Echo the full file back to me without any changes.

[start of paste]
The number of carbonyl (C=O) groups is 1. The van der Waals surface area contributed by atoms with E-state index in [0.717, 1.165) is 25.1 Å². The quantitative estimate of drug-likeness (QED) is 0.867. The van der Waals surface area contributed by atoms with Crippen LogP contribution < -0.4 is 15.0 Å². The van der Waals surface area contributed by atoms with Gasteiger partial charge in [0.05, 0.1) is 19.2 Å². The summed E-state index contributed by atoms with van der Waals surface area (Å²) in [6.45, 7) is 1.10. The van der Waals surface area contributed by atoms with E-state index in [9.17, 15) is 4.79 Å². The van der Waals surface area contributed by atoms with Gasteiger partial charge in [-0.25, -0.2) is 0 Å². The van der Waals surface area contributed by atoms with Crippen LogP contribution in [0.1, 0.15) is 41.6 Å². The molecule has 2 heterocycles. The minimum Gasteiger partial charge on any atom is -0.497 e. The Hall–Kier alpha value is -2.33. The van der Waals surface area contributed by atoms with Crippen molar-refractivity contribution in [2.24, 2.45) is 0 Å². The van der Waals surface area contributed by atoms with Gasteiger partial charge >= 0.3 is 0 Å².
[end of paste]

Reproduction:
The number of carbonyl (C=O) groups is 1. The van der Waals surface area contributed by atoms with E-state index in [0.717, 1.165) is 25.1 Å². The quantitative estimate of drug-likeness (QED) is 0.867. The van der Waals surface area contributed by atoms with Crippen LogP contribution < -0.4 is 15.0 Å². The van der Waals surface area contributed by atoms with Gasteiger partial charge in [0.05, 0.1) is 19.2 Å². The summed E-state index contributed by atoms with van der Waals surface area (Å²) in [6.45, 7) is 1.10. The van der Waals surface area contributed by atoms with E-state index in [9.17, 15) is 4.79 Å². The van der Waals surface area contributed by atoms with Gasteiger partial charge in [-0.25, -0.2) is 0 Å². The van der Waals surface area contributed by atoms with Crippen LogP contribution in [0.1, 0.15) is 41.6 Å². The molecule has 2 heterocycles. The minimum Gasteiger partial charge on any atom is -0.497 e. The Hall–Kier alpha value is -2.33. The van der Waals surface area contributed by atoms with Crippen molar-refractivity contribution in [2.24, 2.45) is 0 Å². The van der Waals surface area contributed by atoms with Gasteiger partial charge >= 0.3 is 0 Å².